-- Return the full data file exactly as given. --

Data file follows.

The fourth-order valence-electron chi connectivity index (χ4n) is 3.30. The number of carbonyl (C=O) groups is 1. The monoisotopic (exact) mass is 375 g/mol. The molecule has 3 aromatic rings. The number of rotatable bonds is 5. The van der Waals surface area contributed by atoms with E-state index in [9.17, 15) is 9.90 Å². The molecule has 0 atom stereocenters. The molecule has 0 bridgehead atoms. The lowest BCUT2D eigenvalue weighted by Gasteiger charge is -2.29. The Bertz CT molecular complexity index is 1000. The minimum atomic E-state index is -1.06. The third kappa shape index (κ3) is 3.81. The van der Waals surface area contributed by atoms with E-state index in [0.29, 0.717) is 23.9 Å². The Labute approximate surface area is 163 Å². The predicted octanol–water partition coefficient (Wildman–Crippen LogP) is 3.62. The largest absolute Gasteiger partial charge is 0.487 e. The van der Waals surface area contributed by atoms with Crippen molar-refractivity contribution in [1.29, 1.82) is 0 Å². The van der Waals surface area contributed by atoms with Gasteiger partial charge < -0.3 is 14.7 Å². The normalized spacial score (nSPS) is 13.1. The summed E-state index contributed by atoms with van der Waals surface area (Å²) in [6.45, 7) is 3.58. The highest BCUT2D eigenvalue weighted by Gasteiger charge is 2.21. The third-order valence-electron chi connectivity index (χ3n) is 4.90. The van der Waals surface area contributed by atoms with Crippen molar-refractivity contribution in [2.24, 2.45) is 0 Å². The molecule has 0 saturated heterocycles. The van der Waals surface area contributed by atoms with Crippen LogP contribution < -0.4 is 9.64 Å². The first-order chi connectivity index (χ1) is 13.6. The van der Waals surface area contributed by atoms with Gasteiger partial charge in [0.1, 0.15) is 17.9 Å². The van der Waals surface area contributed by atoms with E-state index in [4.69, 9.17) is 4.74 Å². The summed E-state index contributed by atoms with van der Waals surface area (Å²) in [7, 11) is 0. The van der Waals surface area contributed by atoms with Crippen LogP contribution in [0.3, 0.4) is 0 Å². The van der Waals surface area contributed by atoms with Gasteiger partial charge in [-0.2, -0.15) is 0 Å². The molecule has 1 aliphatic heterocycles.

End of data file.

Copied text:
The fourth-order valence-electron chi connectivity index (χ4n) is 3.30. The number of carbonyl (C=O) groups is 1. The monoisotopic (exact) mass is 375 g/mol. The molecule has 3 aromatic rings. The number of rotatable bonds is 5. The van der Waals surface area contributed by atoms with E-state index in [9.17, 15) is 9.90 Å². The molecule has 0 atom stereocenters. The molecule has 0 bridgehead atoms. The lowest BCUT2D eigenvalue weighted by Gasteiger charge is -2.29. The Bertz CT molecular complexity index is 1000. The minimum atomic E-state index is -1.06. The third kappa shape index (κ3) is 3.81. The van der Waals surface area contributed by atoms with E-state index in [0.29, 0.717) is 23.9 Å². The Labute approximate surface area is 163 Å². The predicted octanol–water partition coefficient (Wildman–Crippen LogP) is 3.62. The largest absolute Gasteiger partial charge is 0.487 e. The van der Waals surface area contributed by atoms with Crippen molar-refractivity contribution in [1.29, 1.82) is 0 Å². The van der Waals surface area contributed by atoms with Gasteiger partial charge < -0.3 is 14.7 Å². The normalized spacial score (nSPS) is 13.1. The summed E-state index contributed by atoms with van der Waals surface area (Å²) in [6.45, 7) is 3.58. The highest BCUT2D eigenvalue weighted by Gasteiger charge is 2.21. The third-order valence-electron chi connectivity index (χ3n) is 4.90. The van der Waals surface area contributed by atoms with Crippen molar-refractivity contribution in [2.24, 2.45) is 0 Å². The molecule has 0 saturated heterocycles. The van der Waals surface area contributed by atoms with Crippen LogP contribution < -0.4 is 9.64 Å². The first-order chi connectivity index (χ1) is 13.6. The van der Waals surface area contributed by atoms with Gasteiger partial charge in [0.1, 0.15) is 17.9 Å². The van der Waals surface area contributed by atoms with E-state index in [4.69, 9.17) is 4.74 Å². The summed E-state index contributed by atoms with van der Waals surface area (Å²) in [7, 11) is 0. The van der Waals surface area contributed by atoms with Crippen LogP contribution in [0.3, 0.4) is 0 Å². The van der Waals surface area contributed by atoms with Gasteiger partial charge in [-0.2, -0.15) is 0 Å². The molecule has 1 aliphatic heterocycles.